Sysdig has continued to expand the ways its customers can slice and dice the fine grained information it gathers about your cloud native applications, now with the beta launch of its Visibility and Security Platform (VSP) 2.0. In a statement, the company says the new platform gives enterprises “the first and only unified view of the risk, health, and performance of their cloud-native environments,” which provides “performance metrics, compliance dashboards, security events, and more.”
Sysdig Chief Technology Officer and founder Loris Degioanni explained in an interview that the company’s product has evolved to handle the needs of enterprises running cloud native applications in production, which he feels should no longer be handled by siloed point solutions.
“There is 10x data in cloud native environments than in traditional environments. There’s much more context needed. There are orchestrators and other entities playing together. The units of computation are ephemeral and the process of CI/CD changes everything completely,” said Degioanni. “Rather than offering a point solution, Sysdig has packaged everything together in single platform with the best data and integration. This launch is about having a solution that allows you to run Kubernetes and cloud native based apps in production and being able to solve all the problems that an enterprise needs to solve when running Kubernetes in production.”
According to Degioanni, Sysdig’s real advantage comes from its work with the enhanced Berkeley Packet Filter (eBPF), which a company statement says allows a single agent “to collect context-rich and deep performance and security data from hosts, containers, orchestrators, network, process, and files across clouds.” VSP 2.0 then gives users a single place to view this data with regard to their needs in “a single, comprehensive view of the enterprise environment which provides risk, health, and performance data across thousands of clusters for many thousands of microservices.”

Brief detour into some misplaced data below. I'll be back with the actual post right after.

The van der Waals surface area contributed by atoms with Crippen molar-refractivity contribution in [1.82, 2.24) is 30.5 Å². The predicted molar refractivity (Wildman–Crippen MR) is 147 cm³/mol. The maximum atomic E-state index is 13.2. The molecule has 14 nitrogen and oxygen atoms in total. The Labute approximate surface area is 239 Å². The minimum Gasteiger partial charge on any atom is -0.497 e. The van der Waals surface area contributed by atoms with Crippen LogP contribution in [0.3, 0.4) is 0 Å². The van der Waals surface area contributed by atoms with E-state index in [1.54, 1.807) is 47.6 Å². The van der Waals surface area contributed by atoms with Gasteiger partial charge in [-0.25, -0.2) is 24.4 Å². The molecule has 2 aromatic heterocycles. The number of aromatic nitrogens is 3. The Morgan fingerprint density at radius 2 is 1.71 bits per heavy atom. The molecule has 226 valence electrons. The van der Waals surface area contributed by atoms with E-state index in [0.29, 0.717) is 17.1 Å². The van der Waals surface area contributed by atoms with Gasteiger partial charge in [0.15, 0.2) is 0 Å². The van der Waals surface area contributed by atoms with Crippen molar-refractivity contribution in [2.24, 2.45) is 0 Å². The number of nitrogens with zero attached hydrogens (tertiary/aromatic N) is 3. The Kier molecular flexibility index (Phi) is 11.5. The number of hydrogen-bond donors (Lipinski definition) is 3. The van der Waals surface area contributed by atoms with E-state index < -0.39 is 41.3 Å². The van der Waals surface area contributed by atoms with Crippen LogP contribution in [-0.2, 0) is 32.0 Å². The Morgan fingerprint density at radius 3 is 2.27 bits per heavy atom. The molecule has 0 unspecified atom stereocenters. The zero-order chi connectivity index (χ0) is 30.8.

“Traditionally, to obtain information this rich, you would have to modify the kernel of the operating system. This would give you superpowers in visibility but would also make the security teams nervous. Thanks to eBPF and the work done there, it’s like getting a little VM in the kernel of the system,” explained Degioanni. “This VM can only run programs that are validated beforehand. You have super flexibility to run these programs inside the kernel in a way that’s not dangerous and be confident that it won’t create security issues in your deployments.”
With the new version of VSP, Degioanni said that the number of containers the platform could monitor and secure on a single host increased by roughly 5x, with the number of metrics the platform could handle increasing by nearly 10x. In addition to an increased scale, VSP 2.0 offers “out-of-the-box dashboards for capacity planning, control plane health and compliance trends, new default alerting rules, Kubernetes benchmark results, out-of-the-box Kubernetes Audit policies and integration with a kube-admission controller.”
VSP 2.0 also provides support for new runtimes, including CRI-O and containerd, and the ability to use Kubernetes metadata to further pinpoint root causes and assess risk profiles. A preview version of VSP 2.0 will be available to existing customers in May 2019.